Jaguar: “Representation is the Route to Reaching Equality”
Jaguar: “Representation is the Route to Reaching Equality”August 5, 2021
It will take years of reflection to properly unpack the magnitude of Covid-19, but now that we’re more than halfway into 2021, I have to ask: what have we learnt from the pandemic?
I, for one, have discovered the power of channelling my voice through my work to create change. Black Lives Matter’s impermeable wave soaked through our newsfeeds and addressed the elephant in the room of institutional and internalised racism. Dance music’s MeToo movement last Autumn led to conversations around sexual assault and commitments from clubs and DJs to insite zero policy clauses in booking contracts.
At the same time, we’ve all been simultaneously connected and disconnected by living in a virtual Zoom realm. We’ve seen the injustices of the world through minorities’ eyes via social media. In 16 months, we’ve lived through the world turning inside out.
It’s time for a cultural reset.
The world was built through one lens, and now the other awakens. With the world slowing down, it created space for marginalised voices to talk to one another, be seen and feel brave enough to take a stand. I believe that my generation are the ones who will break us free from the rigid skeletal system that upholds the cage of binaries, and the mentalities and institutions that have oppressed humanity since the beginning of time.
As a mixed race, queer woman in music, my mission is to lend a hand to other minorities and help them thrive. I naturally came to this conclusion after experiencing the unjust imbalance of male-dominated society. And throughout my early 20s, I realised the importance of using my identity and my platform for good. Simply by existing in a white, heteronormative, male world — by taking up space — you break boundaries, and represent the diverse intersections of life that are seldom celebrated in mainstream society.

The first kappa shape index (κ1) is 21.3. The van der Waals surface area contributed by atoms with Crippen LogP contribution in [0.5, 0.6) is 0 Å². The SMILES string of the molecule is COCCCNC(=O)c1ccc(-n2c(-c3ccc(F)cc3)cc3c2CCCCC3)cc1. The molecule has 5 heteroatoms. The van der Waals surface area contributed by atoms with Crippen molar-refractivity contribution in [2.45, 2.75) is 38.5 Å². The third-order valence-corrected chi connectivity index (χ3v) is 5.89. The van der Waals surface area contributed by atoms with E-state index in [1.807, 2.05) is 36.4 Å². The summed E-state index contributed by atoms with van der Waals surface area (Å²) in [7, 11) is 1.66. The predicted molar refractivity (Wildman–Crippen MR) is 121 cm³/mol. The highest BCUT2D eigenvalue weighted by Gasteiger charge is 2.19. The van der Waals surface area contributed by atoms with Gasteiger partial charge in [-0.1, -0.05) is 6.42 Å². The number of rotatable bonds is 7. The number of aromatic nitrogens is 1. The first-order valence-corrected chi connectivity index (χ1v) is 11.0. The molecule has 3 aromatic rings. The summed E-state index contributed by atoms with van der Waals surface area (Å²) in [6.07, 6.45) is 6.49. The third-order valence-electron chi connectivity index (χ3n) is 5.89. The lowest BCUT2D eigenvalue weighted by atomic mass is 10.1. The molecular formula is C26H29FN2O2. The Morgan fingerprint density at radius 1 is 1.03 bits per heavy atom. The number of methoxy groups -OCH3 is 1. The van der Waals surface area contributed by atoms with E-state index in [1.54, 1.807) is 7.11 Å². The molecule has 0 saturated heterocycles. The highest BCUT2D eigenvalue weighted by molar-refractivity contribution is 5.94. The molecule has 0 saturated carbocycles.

I want to thank the generation before me for laying the groundwork, so that myself and my peers feel empowered to question everything, and never accept inequalities. As a broadcaster and DJ, pioneers Annie Mac, Maryanne Hobbs and Clara Amfo have paved the way and made myself and many others feel represented to go forth and use our voices!
I want to bring this ethos to every aspect of my work, including here at Beatportal. As the guest editor this month, I’m opening the door to my utopian world, where women, trans and non-binary people are visible; Black and POC artists are heard, and the LGBTQ+ community are celebrated. Inequality in electronic music is often spoken about, but we need to take action — both minorities, and allies, together — to address the situation.
Back in May I launched my debut initiative with FutureDJs called Future1000. We want to inspire 1,000 girls, trans, and non-binary people aged 12 to 18 to get into dance music through a free, online video course where they’ll learn to DJ, present on the radio, produce tracks, and learn the tricks of navigating the electronic music industry.
The pandemic gave me time to reflect on how we can tackle gender inequality, where only 3 percent of producers, 12 percent of songwriters and 15 percent of artists are women. These stats are hideously low, and imagine how much worse they must be for trans and non-binary people? The aim is to make minorities feel safe as they try something new. I want to shake up the cannon and rewrite minorities back into history — to truly reflect the artists coming through in electronic music that you may not have heard of before.
There are now and always have been so many women who’ve been monumental in making the dance music scene the powerhouse it is today: Sharon White, Smokin’ Jo, Judy Griffith, DJ Paulette, Stacey ‘Hotwaxx Hale’, Princess Julia, DJ Rap, Kemistry & Storm — and many more who are not given the same level of credit as their male counterparts.
Minorities should be known and brought to the forefront of the narrative.
This month’s Beatportal editorial will highlight artists whose stories deserve to be heard, from cover star Toya Delazy’s genre-hopping Zulu rave-laced artistry, to the meteoric rise of Bklava, whose vocals ooze soul, and performances set dancefloors alight. We’ll also discover rising house don, Jess Bays, and introduce you to emerging artists TAAHLIAH, Cici, Meg Ward and more. I’m delighted to have a wonderful selection of gifted writers on board: Jasmine, Sasha, Yewande and Alice, who were picked on the merit of their talents, and just happen to be women and non-binary.
I firmly believe that representation is the route to reaching equality. There’s a plethora of women, trans, and non-binary talent out there, and a lack of diversity is not acceptable anymore. We have the power to change the world. A cultural shift is happening, as we head from fearfully accepting societal ‘norms’ to questioning their very existence.
I hope you love this month’s guest edit, and that it makes our women, trans and non-binary readers feel seen, and like you can achieve anything.